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Rolling Away at the Rolling Ball Museum

July 25, 2008

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July 25, 2008 – ( 1 month in Korea) We went to a fantastic museum inside the War Memorial of Korea on Friday. It’s called the Rolling Ball Museum. The exhibit was fascinating and focused on different structures made to roll balls around in some amazing ways. Think of the marble and chute toys where you put your marble in at the top and watch it roll its way down the chutes and slides to the bottom. Now imagine an entire room filled with nearly 100 rolling ball creations using balls ranging in size from marble-sized to tennis-ball-sized.

We really were mesmerized by the rolling ball clock that actually kept accurate time. Some of the displays also included bouncing balls that would bounce and then land in their appropriate chute to continue the cycle. Every time the balls bounced and landed where they were supposed to, we’d all exclaim, “Wow!” Even though we knew it was planning to land on its mark, each time the ball actually made it we felt a thrill of excitement. Oh, how easily we can be entertained!

However, the best part of this museum was that it is almost entirely hands-on. Kids can touch, roll, watch and play with most of the displays on exhibit. To cut down on the spread of germs, the museum even provided squirts of hand-sanitizer before entry to ensure a germ-free play time. How thoughtful, ne? (sorry. I’m likely going to be saying and writing “ne”or “ ね” for a while as I assimilate to Korean culture from Japanese culture. It’s been just over one month since we left Japan and my brain is resistant to let go of recently learned behaviors from Japan.)

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As for the Rolling Ball Museum, the play section had more than 70 rolling ball structures that kept my three kids TOTALLY entertained for 2 solid hours. If something can keep a 2 year old busy for that long, you know it’s a good thing. There was also a place where kids could use blocks to build their own rolling ball creation and another section had Automata creations on display.

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This area was especially exciting for me because of research I’d been doing about Karakuri Ningyo, the automaton tea-carrying doll in Japan that is credited with being Japan’s first humanoid robotic invention. I wrote more about this in my article for AppleSeed magazine’s March 2009 Robots issue titled “Japan’s Amazing Robot Kingdom.”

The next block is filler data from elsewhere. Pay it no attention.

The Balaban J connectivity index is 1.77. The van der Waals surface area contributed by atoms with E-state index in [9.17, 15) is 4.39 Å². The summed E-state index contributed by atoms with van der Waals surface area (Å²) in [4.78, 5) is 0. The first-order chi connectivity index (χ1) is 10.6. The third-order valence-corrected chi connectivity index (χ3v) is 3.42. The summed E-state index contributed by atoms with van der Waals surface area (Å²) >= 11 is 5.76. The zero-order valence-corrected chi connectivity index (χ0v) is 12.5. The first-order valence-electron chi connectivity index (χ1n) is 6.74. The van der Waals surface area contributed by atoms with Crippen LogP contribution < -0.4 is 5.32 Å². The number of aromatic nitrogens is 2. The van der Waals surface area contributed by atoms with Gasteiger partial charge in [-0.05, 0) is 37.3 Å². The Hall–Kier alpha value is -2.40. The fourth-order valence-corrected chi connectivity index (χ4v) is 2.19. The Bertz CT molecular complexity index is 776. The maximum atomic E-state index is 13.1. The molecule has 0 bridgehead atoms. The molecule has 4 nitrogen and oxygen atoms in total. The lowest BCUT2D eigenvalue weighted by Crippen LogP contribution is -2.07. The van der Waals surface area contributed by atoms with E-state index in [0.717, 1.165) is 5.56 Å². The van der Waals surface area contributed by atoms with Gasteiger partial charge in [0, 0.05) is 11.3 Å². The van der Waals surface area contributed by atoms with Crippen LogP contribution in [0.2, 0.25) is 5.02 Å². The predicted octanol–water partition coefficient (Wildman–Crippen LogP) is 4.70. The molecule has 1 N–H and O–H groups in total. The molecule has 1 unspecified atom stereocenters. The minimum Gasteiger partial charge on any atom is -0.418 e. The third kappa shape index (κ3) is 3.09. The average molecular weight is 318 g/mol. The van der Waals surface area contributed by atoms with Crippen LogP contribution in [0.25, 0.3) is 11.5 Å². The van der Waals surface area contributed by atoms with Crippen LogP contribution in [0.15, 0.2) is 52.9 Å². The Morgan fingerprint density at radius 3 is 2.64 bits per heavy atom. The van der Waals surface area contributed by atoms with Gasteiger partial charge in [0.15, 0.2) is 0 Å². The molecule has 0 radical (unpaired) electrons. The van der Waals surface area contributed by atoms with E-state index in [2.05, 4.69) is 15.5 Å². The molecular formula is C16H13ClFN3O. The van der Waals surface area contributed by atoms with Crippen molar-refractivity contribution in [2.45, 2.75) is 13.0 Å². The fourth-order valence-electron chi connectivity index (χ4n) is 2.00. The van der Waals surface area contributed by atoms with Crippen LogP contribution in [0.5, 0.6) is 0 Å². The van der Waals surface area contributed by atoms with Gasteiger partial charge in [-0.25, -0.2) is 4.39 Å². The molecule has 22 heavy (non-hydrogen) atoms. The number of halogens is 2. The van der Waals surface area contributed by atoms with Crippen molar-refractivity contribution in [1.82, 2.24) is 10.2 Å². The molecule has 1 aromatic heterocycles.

The automata here at the museum were built from paper, wood and other synthetics and had a motor connected to them so kids could push a big red button and watch the item move in funny ways. My two-year-old spent 30 minutes just pushing all the buttons. She was in heaven!

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The cost was kind of high, but after seeing how engaged my children were, I felt it was worth the expense and was very educational for them.

It reminded me a lot of one of our absolute favorite TV shows in Japan called “Pythagorean Switch.” We watched it every day and marveled at the incredible contraptions that were made to roll balls. My kids and I get our fix for watching “Pythagorean Switch” by checking out clips on You Tube now.

Check it out on YouTube, too. It’s really fascinating, and I bet you’ll become addicted to watching it just like we have! Each fabrication is even more elaborate than the next and will keep your jaw dropping towards the floor.

If you like this video, you can easily search for more. Search for it under its Japanese pronunciation “Pitagora Suicchi” and you’ll find many versions posted on various video sites.

You can also try your hand at making your own rolling ball creation like this person has done:

Another collection of great “Pitagora Suicchi” videos is posted on Daily Motion.

If you’d like to know more about Japanese TV for kids, check out the official NHK site for Pitagora Suicchi. You can even purchase a DVD of the show.


From → Japan, Korea, Seoul

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